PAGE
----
Fifteen years ago, my husband, Ed, and I toasted the start of our life together. Our glasses–and thirty others–were filled with Banfi’s Rosa Regale sparkling red; the color not only matched my wine-colored calla lilies, but also, as those glasses were raised, served to offset the stark white walls of the museum where we held our reception.
After putting dishes away the other day, I pulled down two of those infamous champagne glasses and gently clinked them together to reminisce. As I listened to the sound of the crystal reverberating, it made me think of my son, Everett, and what he would be drinking as Ed and I toasted our anniversary this week–he always feels left out when we have a grown-up drink. (Typically, as a consolation, we allow him to have something special and bubbly along with us: root beer and ginger beer are his favorites.) I set the glasses down and noticed that sitting right in front of me was the bowl full of Florida cranberries that I picked up at the market the day before. The cogs started turning…
My brain is always veering off from one tangent to the next: it’s pretty much how I function. So, follow me, won’t you, as I take you along my thought path from our wedding champagne memory through to my latest creation: hibiscus syrup.
Two years ago, when I first discovered the Florida cranberry–aka hibiscus, aka roselle–I was intrigued to say the least. These beautiful flowers actually were used in a jam; a jam that took me a mere two weeks to empty. Once that jar was gone, I had to wait an entire year to get my hands on some more–a testament to the seasonality of produce. When my favorite local jam maker, Urban Canning Company, did not put out their Florida Cracker Cranberry Jam the next year, I knew it was up to me to experiment with these funky looking buds. I came up with my own jam-like spread that was a huge success, and then, just like that, they were out of season again.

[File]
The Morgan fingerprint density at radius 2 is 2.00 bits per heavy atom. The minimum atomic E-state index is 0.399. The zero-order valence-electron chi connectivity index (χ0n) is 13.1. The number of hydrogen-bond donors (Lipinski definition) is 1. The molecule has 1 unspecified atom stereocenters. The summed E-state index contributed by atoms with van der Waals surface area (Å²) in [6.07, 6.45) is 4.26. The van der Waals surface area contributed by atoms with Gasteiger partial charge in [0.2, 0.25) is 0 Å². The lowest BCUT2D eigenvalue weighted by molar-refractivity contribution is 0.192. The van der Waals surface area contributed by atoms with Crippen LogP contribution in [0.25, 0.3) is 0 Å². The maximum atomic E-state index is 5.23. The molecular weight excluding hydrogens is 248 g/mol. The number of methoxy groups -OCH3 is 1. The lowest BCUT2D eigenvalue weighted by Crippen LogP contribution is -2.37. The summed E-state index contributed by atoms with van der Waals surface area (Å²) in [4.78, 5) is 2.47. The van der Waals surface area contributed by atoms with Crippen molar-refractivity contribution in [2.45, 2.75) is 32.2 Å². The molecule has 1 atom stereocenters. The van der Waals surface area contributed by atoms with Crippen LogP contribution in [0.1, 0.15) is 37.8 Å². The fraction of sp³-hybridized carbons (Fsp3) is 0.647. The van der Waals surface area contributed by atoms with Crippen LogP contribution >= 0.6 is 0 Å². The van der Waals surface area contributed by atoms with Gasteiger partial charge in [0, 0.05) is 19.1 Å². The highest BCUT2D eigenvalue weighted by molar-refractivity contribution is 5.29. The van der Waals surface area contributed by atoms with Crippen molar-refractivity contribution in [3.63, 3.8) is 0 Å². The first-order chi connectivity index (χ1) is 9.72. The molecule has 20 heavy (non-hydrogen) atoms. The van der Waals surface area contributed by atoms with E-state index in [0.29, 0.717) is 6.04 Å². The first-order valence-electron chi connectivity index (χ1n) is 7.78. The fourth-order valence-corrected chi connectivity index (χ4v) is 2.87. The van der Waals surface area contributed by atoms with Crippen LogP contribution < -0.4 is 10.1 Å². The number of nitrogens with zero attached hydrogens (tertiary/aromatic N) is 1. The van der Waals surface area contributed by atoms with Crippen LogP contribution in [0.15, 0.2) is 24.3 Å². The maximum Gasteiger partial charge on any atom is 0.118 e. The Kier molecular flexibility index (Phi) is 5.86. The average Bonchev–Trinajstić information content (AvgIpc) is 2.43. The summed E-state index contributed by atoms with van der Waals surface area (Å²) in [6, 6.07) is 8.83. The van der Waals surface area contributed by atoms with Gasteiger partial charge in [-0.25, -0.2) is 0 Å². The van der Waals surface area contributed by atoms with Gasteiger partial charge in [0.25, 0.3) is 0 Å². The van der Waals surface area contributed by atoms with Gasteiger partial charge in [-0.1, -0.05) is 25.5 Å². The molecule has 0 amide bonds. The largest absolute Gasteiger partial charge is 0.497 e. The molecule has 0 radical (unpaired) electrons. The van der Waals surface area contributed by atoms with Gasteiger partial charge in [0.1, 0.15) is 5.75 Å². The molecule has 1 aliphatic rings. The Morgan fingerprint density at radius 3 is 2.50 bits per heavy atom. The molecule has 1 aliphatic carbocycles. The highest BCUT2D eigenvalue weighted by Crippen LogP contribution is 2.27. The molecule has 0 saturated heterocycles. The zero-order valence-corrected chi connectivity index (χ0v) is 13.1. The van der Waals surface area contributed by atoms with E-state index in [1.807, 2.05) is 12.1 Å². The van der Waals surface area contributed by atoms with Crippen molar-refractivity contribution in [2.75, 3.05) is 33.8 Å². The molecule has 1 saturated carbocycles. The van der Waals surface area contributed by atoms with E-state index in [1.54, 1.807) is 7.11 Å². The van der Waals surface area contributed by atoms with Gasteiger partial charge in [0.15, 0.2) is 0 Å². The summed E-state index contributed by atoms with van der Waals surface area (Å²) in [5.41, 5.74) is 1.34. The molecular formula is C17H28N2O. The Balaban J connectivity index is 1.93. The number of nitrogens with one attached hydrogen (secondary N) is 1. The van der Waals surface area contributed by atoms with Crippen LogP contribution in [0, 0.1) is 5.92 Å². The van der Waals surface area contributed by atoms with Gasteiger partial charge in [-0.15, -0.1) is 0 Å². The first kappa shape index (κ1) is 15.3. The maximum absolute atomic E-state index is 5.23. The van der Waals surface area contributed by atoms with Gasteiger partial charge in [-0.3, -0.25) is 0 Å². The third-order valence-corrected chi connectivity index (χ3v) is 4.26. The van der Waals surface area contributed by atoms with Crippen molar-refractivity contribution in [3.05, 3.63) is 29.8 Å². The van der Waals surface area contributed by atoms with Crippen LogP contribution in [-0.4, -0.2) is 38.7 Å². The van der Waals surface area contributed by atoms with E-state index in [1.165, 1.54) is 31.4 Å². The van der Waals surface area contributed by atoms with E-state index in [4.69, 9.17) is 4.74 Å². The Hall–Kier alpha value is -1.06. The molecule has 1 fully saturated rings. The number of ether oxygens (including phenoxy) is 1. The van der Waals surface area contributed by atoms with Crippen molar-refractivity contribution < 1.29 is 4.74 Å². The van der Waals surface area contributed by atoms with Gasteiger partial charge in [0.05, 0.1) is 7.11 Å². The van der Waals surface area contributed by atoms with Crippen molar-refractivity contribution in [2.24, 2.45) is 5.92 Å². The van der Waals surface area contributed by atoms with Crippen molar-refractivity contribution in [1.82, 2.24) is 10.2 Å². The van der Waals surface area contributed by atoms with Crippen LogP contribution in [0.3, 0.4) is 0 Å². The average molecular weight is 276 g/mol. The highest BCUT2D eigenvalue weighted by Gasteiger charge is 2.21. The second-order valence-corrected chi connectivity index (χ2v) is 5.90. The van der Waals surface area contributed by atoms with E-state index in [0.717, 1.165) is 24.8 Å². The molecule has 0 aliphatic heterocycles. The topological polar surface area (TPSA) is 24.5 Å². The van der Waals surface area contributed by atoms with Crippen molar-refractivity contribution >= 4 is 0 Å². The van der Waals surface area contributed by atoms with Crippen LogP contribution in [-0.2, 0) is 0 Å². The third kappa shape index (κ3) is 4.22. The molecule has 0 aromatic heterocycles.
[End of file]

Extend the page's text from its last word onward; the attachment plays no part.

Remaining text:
As much as I love that jam, I wanted to do something different this year when cranberry–hibiscus–season came around: enter the champagne glasses and the inspiration that followed. Thinking of what Everett might like to have for his special drink made me remember a local restaurant that makes homemade sodas using fresh juice as the base; my boy orders the hibiscus soda every time. So, I took that bowl full of flowers in front of me, popped the seed out of the center of each one, and added the hibiscus petals to a pot with equal parts sugar and water. This concoction cooked down, thickened slightly, and turned a brilliant red to make the perfect base for his favorite soda. End tangent.
Fortunately, dried hibiscus will substitute for fresh in this recipe, so I won’t need to wait an entire year to make this again. The dried petals are very concentrated, so you would only need half the amount; they are available online and at some health food stores. Please note that I have read multiple articles advising against drinking hibiscus tea/syrup when pregnant; there is a connection between the drink and miscarriage.
This all-natural syrup is as versatile as it is delicious; it adds some fruity, flowery notes to just about anything. Mix some with lemonade, punch, iced tea, vodka, or soda for a pop of flavor–and color; I topped Everett’s off with seltzer water. It would even be fantastic, and fun, poured over snow cones or shave ice!
Despite the fact that my thoughts don’t always travel from point A to point B in a straight line, it still seems that there is a method to my mental madness–even if I don’t know what it is! But, in the end, all of those tangents led me to create the perfect red, bubbly toasting drink for Everett to enjoy alongside our grown-up glasses of Rosa Regale. Cheers to fifteen years!
This syrup can be used in all types of beverages and cocktails, or even poured over snow cones.
1 cup sugar
1 cup water
1 cup fresh hibiscus petals or 1/2 cup dried
Add all ingredients to a saucepan over medium heat. Stir to combine. Allow to cook, about 15 minutes, until sugar is dissolved and mixture has turned bright reddish-pink. Bring to room temperature, strain and refrigerate. Keeps for 2 weeks.
NOTE: When adding to beverages, a good guideline is 1 1/2 Tablespoons syrup to 1 cup liquid. You can always add more to taste if you like it sweeter.